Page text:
Mental Health Monologue: Depression
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Book Review: Playing Hurt

The late John Saunders was a beloved sportscaster for decades.  He covered every sport under the sun, as well as hosting ESPN's SportsCenter, The Sports Reporters, and college football coverage.  Saunders was highly regarded as a kind and thoughtful man who was widely-respected throughout his industry.  John Saunders died in 2016, but he leaves behind one final gift in the form of his new memoir: Playing Hurt: My Journey from Despair to Hope.  In this book, Saunders gives an astoundingly honest account of his lifelong struggle with depression.  

Playing Hurt pulls back the veil of secrecy around many secrets in John Saunders' life.  He, along with co-author John U. Bacon, pull no punches in discussing his painful childhood, and how that, and especially dealing with a verbally and physically abusive father, installed feelings of self-loathing at an early age.  The book holds nothing back when discussing his drug use and issues with violence and self-harm as a teen as he pursued a professional hockey career before eventually switching to broadcasting and becoming one of the most popular sports reporters of his generation.

That alone would make for an interesting book.  However, that's only the beginning.  The crucial element of Playing Hurt is Saunders explaining his problems with depression in a way that can be easily understood.  He details his feelings of despair, anxiety, and hopelessness, but also vividly explains the relentlessness of his illness, as well as the various forms of treatment he underwent in search of relief.  His stints in hospitals and a psychiatric ward are discussed in detail.  Suicidal feelings and near-attempts are also described at length.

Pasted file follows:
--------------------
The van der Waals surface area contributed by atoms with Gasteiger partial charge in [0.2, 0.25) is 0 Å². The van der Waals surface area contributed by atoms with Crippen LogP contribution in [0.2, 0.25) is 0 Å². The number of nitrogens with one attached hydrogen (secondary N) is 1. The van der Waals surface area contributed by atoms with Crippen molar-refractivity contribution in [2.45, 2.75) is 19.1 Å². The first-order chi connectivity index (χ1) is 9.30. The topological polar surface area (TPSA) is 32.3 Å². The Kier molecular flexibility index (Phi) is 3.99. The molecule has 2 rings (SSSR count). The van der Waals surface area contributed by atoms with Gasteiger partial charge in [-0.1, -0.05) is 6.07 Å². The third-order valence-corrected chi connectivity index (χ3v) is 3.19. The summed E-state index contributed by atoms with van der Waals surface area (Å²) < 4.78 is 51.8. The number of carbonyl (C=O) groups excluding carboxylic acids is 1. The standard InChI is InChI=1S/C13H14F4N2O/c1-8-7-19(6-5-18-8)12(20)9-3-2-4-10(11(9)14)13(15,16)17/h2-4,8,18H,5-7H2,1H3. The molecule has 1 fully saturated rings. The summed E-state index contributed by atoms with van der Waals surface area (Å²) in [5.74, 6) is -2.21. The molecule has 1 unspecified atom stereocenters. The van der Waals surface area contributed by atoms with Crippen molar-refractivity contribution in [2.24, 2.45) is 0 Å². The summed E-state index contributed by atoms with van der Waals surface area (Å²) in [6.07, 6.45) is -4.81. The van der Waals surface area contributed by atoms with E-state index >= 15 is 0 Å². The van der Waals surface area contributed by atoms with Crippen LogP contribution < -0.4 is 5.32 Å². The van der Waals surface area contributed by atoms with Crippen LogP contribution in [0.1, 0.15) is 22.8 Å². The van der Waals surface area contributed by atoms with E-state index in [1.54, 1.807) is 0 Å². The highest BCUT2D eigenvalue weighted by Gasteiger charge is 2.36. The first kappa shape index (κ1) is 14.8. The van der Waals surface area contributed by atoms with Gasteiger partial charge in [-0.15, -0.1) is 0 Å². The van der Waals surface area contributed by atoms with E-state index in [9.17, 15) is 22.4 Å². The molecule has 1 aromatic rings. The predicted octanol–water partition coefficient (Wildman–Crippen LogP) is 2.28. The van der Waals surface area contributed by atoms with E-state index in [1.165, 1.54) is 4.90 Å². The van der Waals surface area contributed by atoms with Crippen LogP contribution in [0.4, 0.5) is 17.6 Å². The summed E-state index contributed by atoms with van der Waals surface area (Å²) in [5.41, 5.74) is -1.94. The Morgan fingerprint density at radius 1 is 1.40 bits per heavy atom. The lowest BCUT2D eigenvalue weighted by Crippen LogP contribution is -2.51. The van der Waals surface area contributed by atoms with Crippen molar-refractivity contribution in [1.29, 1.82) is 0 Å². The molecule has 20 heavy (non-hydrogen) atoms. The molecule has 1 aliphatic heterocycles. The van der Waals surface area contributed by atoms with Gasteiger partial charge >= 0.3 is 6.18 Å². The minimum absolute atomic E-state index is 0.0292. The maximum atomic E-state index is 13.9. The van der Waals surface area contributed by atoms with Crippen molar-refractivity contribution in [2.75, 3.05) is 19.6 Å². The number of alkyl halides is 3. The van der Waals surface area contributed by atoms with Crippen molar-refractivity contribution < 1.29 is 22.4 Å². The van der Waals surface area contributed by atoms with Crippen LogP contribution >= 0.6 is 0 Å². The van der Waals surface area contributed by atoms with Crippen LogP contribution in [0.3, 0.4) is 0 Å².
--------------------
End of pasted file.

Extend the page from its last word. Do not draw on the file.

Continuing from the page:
Playing Hurt makes it clear that depression doesn't care who you are.  It doesn't care about your race, gender, age, family background, professional success, or anything else like that.  This book also does an amazing job of saying to readers who suffer from this illness, "You are not alone," which is a message that can never be stated often enough.  If you are someone who has direct or indirect experience with depression, much of his story will sound familiar.  If you haven't been in that position, this book may help you better understand this condition and not ask, "Why would someone who has so much be depressed?" 

The honesty of this book, especially for such a public figure (who assumed he'd be alive when it was eventually published), is breathtaking.   It becomes increasingly difficult to read Playing Hurt as you approach the final pages, knowing that there will be no follow-up.  I would have given anything to hear Saunders give interviews to talk about his story in more detail. 

Playing Hurt is a gripping story, it is an emotional story, and above all else, it is an important story.  It is not hyperbole to say that this book will save lives.  It is a must-read, and I thank John Saunders for having had the courage to write it and share it with the rest of us.

 

John Saunders Playing Hurt July 14 2017

A powerful story.  (pic via amazon.com)

  • Hardcover: 328 pages
  • Publisher: Da Capo Press (August 8, 2017)
  • Language: English
  • ISBN-10: 0306824736
  • ISBN-13: 978-0306824739

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